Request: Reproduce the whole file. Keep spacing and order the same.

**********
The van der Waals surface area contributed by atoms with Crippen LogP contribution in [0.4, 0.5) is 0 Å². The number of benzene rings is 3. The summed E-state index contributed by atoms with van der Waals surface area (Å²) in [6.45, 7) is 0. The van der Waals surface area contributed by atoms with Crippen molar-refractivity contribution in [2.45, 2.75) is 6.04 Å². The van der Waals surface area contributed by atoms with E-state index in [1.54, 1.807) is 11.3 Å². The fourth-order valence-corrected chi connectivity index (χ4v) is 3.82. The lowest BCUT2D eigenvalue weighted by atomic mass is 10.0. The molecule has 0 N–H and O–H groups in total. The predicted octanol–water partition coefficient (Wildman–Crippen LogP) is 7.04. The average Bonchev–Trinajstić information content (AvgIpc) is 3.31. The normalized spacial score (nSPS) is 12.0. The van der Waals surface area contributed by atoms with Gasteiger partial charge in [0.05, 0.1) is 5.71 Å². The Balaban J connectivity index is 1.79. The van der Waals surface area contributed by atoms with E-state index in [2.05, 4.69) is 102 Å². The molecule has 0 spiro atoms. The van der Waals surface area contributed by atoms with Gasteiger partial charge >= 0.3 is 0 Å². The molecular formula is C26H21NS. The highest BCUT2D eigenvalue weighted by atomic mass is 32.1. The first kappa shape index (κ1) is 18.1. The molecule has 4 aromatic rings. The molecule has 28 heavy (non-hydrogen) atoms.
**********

The van der Waals surface area contributed by atoms with Crippen LogP contribution in [0.4, 0.5) is 0 Å². The number of benzene rings is 3. The summed E-state index contributed by atoms with van der Waals surface area (Å²) in [6.45, 7) is 0. The van der Waals surface area contributed by atoms with Crippen molar-refractivity contribution in [2.45, 2.75) is 6.04 Å². The van der Waals surface area contributed by atoms with E-state index in [1.54, 1.807) is 11.3 Å². The fourth-order valence-corrected chi connectivity index (χ4v) is 3.82. The lowest BCUT2D eigenvalue weighted by atomic mass is 10.0. The molecule has 0 N–H and O–H groups in total. The predicted octanol–water partition coefficient (Wildman–Crippen LogP) is 7.04. The average Bonchev–Trinajstić information content (AvgIpc) is 3.31. The normalized spacial score (nSPS) is 12.0. The van der Waals surface area contributed by atoms with Gasteiger partial charge in [0.05, 0.1) is 5.71 Å². The Balaban J connectivity index is 1.79. The van der Waals surface area contributed by atoms with E-state index in [2.05, 4.69) is 102 Å². The molecule has 0 spiro atoms. The van der Waals surface area contributed by atoms with Gasteiger partial charge >= 0.3 is 0 Å². The molecular formula is C26H21NS. The highest BCUT2D eigenvalue weighted by atomic mass is 32.1. The first kappa shape index (κ1) is 18.1. The molecule has 4 aromatic rings. The molecule has 28 heavy (non-hydrogen) atoms.